Distribution Network Operator calculated fault level requests

Distribution Network Operator calculated fault level requests
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In order that we can accurately carry out an Arc Flash Study on a client’s electrical installation we require the calculated prospective fault level at the point of connection with the Distribution Network Operator (DNO). At the start of an arc flash study, we ask the DNO for an up to date calculated fault level for the site. The arc flash equations we use for carrying out arc flash calculations rely on accurate fault level information. There are many variables that affect the arc flash incident energy levels on each piece of equipment on an electrical distribution system. One of the most important variables is the fault level. From our experience, we have seen that sometimes, fault levels that are below the actual fault level can result in an increase in the arc flash incident energy levels on some parts of the network. This is due to the way that protective devices (fuses, protection relays and circuit breakers) behave when exposed to arc flash fault current. Arc flash fault current is not the same as bolted short circuit fault current as an arc has impedance. 

We obtain the fault level information by contacting the relevant DNO and ask for the maximum calculated prospective fault level at the point of connection. This all sounds very easy but, sometimes the DNO provides us with a default fault level, which a maximum value, rather than an actual calculated value. We have also had DNOs requesting payment for calculated fault level information. 

The Electricity Safety, Quality and Continuity Regulations (ESQCR) require that:

28.  A distributor shall provide, in respect of any existing or proposed consumer’s installation which is connected or is to be connected to his network, to any person who can show a reasonable cause for requiring the information, a written statement of—

  1. the maximum prospective short circuit current at the supply terminals;
  2. for low voltage connections, the maximum earth loop impedance of the earth fault path outside the installation;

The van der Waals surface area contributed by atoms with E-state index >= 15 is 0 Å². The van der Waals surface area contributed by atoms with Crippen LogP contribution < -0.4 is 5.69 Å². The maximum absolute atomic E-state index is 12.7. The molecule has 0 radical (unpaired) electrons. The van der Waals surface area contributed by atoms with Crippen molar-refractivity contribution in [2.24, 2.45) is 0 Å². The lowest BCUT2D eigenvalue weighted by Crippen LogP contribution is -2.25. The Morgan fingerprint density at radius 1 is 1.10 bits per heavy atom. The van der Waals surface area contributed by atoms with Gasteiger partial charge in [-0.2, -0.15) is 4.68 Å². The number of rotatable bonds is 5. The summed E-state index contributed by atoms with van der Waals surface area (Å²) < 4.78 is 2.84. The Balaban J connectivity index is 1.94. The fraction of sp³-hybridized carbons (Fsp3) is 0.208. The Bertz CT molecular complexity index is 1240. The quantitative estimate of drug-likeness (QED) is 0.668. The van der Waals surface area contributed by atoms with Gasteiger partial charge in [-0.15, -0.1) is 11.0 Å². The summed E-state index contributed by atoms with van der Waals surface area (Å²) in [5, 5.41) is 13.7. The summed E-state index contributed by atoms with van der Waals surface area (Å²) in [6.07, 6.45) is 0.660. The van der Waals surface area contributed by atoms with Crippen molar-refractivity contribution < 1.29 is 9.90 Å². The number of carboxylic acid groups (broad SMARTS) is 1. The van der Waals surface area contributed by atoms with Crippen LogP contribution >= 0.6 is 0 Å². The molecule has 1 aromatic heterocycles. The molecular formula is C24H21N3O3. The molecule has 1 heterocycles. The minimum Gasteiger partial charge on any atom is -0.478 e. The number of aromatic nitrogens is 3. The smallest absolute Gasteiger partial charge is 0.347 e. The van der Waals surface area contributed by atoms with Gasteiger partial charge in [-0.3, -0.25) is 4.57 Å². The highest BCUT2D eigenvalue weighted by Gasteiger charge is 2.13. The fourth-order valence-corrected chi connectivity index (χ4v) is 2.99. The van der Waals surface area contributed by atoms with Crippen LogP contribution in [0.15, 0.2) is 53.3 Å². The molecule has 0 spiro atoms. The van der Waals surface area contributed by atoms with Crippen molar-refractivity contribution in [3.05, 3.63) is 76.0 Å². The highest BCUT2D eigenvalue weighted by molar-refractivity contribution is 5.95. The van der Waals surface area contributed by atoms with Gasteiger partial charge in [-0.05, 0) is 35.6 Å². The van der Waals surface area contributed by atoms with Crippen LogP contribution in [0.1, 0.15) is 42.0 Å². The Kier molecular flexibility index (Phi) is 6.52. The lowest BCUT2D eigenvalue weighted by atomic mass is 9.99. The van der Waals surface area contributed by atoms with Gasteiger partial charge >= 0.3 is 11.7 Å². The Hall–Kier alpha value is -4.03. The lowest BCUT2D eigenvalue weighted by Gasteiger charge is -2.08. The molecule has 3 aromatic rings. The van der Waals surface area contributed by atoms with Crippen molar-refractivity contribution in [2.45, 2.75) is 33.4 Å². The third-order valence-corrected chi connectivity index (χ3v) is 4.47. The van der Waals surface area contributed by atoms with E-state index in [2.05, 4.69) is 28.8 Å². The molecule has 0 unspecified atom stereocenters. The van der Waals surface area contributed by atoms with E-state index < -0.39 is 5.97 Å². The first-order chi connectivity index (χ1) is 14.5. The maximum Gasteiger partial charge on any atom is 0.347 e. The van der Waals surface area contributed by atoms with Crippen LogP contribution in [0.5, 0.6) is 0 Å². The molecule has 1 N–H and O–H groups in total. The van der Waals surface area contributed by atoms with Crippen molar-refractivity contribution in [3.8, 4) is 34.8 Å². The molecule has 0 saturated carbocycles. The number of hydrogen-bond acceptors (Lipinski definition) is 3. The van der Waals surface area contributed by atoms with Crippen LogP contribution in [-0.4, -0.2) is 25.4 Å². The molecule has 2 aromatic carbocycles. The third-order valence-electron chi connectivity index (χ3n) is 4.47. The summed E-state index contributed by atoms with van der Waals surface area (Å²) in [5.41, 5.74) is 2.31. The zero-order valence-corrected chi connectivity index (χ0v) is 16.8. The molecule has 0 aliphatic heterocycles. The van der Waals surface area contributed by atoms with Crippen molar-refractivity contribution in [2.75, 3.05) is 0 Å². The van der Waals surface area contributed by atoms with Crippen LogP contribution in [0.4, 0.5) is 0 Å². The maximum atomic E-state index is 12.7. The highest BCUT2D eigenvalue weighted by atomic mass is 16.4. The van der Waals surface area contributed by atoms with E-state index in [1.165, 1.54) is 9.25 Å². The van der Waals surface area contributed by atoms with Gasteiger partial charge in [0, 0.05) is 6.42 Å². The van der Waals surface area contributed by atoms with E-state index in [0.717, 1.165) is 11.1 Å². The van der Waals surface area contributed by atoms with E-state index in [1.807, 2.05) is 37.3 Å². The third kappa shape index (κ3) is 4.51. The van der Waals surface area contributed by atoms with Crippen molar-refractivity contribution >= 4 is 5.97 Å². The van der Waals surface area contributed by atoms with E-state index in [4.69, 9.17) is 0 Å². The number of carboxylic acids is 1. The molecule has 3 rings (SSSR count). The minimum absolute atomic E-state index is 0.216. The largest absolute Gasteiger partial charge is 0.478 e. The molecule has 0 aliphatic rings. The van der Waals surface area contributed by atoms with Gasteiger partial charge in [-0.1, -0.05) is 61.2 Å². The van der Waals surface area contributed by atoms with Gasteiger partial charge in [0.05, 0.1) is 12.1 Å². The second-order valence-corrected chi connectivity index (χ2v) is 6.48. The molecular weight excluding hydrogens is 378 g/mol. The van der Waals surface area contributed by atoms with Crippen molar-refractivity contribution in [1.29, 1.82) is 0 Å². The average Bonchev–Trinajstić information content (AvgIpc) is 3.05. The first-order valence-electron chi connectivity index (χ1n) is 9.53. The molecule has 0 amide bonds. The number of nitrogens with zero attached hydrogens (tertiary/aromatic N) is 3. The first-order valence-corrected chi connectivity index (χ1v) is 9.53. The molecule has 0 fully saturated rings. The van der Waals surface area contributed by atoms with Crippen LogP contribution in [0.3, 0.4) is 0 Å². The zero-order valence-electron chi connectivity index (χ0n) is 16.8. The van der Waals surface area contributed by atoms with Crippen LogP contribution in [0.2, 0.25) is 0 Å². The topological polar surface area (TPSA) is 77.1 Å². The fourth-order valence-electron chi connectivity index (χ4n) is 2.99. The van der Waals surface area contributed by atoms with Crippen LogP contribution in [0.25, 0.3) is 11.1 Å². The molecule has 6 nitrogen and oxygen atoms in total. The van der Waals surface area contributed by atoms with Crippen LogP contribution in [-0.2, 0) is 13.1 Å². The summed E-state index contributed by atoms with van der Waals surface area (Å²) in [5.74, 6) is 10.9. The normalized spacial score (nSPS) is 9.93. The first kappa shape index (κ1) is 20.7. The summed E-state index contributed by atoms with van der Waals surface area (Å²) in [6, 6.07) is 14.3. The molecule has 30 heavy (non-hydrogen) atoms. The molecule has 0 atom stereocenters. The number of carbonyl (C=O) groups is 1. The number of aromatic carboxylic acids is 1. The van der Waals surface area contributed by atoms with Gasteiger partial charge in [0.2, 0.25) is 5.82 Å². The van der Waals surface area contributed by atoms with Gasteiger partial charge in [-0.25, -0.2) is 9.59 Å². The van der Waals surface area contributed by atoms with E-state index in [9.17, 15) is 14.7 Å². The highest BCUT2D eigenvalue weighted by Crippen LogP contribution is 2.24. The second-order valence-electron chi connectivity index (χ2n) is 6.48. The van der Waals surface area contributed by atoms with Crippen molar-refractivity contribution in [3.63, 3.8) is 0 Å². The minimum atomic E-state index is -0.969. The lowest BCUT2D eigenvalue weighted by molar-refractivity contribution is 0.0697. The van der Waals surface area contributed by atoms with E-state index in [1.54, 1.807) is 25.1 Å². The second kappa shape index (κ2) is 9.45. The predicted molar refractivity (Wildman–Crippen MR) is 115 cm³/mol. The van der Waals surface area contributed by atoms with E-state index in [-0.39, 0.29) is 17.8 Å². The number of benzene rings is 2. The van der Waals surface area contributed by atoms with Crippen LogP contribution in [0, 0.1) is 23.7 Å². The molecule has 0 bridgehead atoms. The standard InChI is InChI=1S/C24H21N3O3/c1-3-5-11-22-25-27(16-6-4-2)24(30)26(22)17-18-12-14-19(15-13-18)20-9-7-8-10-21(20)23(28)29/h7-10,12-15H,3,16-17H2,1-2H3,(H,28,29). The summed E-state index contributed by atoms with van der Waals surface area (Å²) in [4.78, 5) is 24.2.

3. the type and rating of the distributor’s protective device or devices nearest to the supply terminals;
  4. the type of earthing system applicable to the connection; and
  5. the information specified in regulation 27(1),

which apply, or will apply, to that installation.

The ESQCR also require this information to be provided free of charge.

Some DNO’s will deal with the request in a timely manner and supply the calculated level as required but we do come across some DNOs that will only supply the default maximum permitted level and that the calculated level is chargeable. We also find that DNOs can take a long time to provide the fault level information. Delays in getting the fault level information result in delays in completing the arc flash risk management work for our clients. Effectively, this results in personnel being exposed to arc flash risk for longer than they should be.

If we are unable to obtain the calculated fault level, we have to use a default value. This causes us to provide our clients with arc flash incident energy levels that are potentially incorrect leading to the following issues:

  1. Calculated incident energy levels that are higher than actual levels, can result in client operatives wearing PPE that is rated above what is required. As arc flash PPE can restrict vision, hearing, manual dexterity and in certain situations result in heat stress (in high temperatures) this far from ideal.
  2. Calculated Incident energy levels that are lower than actual levels, can result in client operatives wearing PPE that is rated below what is required to provide adequate protection. If an arc flash incident were to occur, there is no guarantee, that the PPE being worn in these circumstances, would adequately protect the operative. 

We have made the Regulator of the ESQCR aware of this problem. The Health and Safety Executive is the Regulator, and they have assured us that they are taking action to address this issue. In the meantime, we continue to submit formal complaints to DNOs for every instance where they fail to provide us with accurate fault level information in a timely manner. For the safety of our client’s electrical workers let’s hope this situation is resolved as soon as possible.

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